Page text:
Gardeners and attentive news followers may know by now that the USDA has just released an update of the Plant Hardiness Zone Map, and to nobody’s surprise, New Hampshire is getting warmer, with the current “winter” adding to the accumulating evidence.
Hardiness zones are typically used to determine which plants will grow in a given area, and are displayed on the map of North America as broad colorful strokes depicting the average lowest temperature likely to be experienced each winter. Each zone is given a number, with lower digits representing colder regions, and vice versa, and the zones are in 10 degree F. increments. Each is further broken down into subranges “a” or “b” – thus, “USDA Zone 5” indicates average minimum winter temps of -10 to -20 degrees F; “5a” is -20 to -15, and “5b” being -15 to -10 degrees F. In the warmest parts of the U.S., it’s not the cold that is a limiting factor: it’s the heat, and heat zone maps have been created for those areas that will never experience a snowflake, or black ice.
The last version of the Plant Hardiness Zone Map was issued in 1990, and was based upon 12 years of meteorological data. Creators of the 2012 map were able to use the latest in computing technology to compile 30 years of readings from more measurement sites into an interactive tool that is much more detailed. When compared to the 1990 map, it is clear that warmer zones have been creeping northward, and that is also true in New Hampshire. However, some of the changes can be attributed to the additional data and computational ability, and the USDA makes no claims about the influence of planetary warming leading to climate change.
Gardeners can be a quirky bunch, often conversing in botanical Latin and using the Zone Map as part of their identity, as in, “I’m a solid Zone 5b” (meaning average minimum temperatures of -10 to -15 degrees F.) Importantly, these temperature ranges refer to ambient air and not to wind chill temperatures, which only apply to exposed human skin. I am often asked to offer plant recommendations for “my Zone 4a (-25 to -30 degrees F.) garden in Amherst”, or some other southern New Hampshire location. In fact, most of the lower half of the state lies in Zone 5a or 5b, with the extreme southeasterly portion enjoying Zone 6 (0 to -10 degrees F.) winters. That the Seacoast is milder is unsurprising, but the new map shows large scattered blocks of western New Hampshire, from south of Keene to north of New London as also being in Zone 6a. This should come as welcome news to gardeners in those areas, with a larger palette of plants they can now try.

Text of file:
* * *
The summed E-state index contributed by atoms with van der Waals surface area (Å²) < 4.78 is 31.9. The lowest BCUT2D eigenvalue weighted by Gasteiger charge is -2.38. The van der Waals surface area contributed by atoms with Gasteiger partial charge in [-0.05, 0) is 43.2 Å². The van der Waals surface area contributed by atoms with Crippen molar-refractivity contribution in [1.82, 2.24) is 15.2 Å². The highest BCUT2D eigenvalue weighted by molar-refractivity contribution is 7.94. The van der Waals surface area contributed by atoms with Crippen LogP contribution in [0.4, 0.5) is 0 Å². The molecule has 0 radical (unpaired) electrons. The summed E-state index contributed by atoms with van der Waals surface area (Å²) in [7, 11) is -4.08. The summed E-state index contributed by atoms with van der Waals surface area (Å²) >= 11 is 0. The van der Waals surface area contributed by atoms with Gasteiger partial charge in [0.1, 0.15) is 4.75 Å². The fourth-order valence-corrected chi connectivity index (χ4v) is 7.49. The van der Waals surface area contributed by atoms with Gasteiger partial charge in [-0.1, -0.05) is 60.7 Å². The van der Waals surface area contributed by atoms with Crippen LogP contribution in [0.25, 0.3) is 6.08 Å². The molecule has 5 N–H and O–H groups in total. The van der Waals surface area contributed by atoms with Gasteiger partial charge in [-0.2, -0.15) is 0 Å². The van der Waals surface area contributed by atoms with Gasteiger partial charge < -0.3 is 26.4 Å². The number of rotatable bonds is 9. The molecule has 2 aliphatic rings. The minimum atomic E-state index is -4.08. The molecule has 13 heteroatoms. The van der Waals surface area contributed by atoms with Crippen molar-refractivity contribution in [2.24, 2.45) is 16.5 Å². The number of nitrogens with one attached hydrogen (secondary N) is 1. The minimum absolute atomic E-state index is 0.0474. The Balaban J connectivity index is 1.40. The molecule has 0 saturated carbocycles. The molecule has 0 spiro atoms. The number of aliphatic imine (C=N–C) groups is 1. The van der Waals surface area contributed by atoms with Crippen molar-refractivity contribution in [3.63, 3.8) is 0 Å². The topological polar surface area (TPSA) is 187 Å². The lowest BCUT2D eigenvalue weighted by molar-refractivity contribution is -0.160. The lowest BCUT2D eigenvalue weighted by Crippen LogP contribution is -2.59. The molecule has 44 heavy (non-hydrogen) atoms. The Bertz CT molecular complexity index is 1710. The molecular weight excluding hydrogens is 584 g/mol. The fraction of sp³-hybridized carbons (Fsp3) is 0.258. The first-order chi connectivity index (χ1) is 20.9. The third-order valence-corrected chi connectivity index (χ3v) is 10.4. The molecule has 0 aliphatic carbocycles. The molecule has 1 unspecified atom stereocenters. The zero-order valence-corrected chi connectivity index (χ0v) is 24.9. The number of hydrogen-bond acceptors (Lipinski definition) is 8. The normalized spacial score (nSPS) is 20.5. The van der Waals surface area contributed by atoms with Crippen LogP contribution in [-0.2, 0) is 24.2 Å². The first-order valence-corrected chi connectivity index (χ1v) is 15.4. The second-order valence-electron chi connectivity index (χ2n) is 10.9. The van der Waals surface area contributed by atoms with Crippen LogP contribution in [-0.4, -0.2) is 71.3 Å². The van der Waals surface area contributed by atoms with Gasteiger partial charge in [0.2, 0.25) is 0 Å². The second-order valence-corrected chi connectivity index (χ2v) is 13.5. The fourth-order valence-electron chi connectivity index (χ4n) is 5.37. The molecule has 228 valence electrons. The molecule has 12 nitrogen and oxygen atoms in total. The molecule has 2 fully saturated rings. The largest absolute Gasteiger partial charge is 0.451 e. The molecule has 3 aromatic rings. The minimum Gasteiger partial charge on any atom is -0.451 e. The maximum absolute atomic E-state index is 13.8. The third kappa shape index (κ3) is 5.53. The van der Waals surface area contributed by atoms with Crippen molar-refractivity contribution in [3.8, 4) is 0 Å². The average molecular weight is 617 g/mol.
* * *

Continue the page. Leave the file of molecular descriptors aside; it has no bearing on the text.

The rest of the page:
Gardening books, plant tags and catalogs typically provide the hardiness range of a given plant, assisting the reader when deciding whether she can grow it. However, these zones, while extremely helpful, are more of a guide than a rule – there are other factors which come into play: winter sun exposure (although counterintuitive, less winter sun, especially in the afternoon, is often better for some evergreens), the amount of snow cover (more is usually better, as snow is an insulator,) plant vigor, and the microclimate – or the immediate vicinity of the plant’s intended location – is it sheltered? Does it retain the sun’s warmth into the evening? And lastly, how wet the soil is in winter – plants that do quite well in a cold yet arid climate for instance, the high desert – often perish in our icy mud.
Part of the fun in gardening is pushing the limits of what plants can be grown successfully. Northern gardeners are eager to try more tender species, while those in the south – especially snowbirds, may attempt plants that require more cold to survive. Despite our typically cold winters, we in central New England can grow an astonishing variety of plants, but our warm and humid summers often prevent success with those species happier in the more temperate climes of England or maritime Canada. Which means that we are far more likely to succeed with growing ornamental bananas and gingers rather than the holy grail of many local gardeners: stunningly perfect spires of 6-foot tall delphiniums.
Not that the bananas and gingers will make it through our winters, at least according to the new hardiness zone map.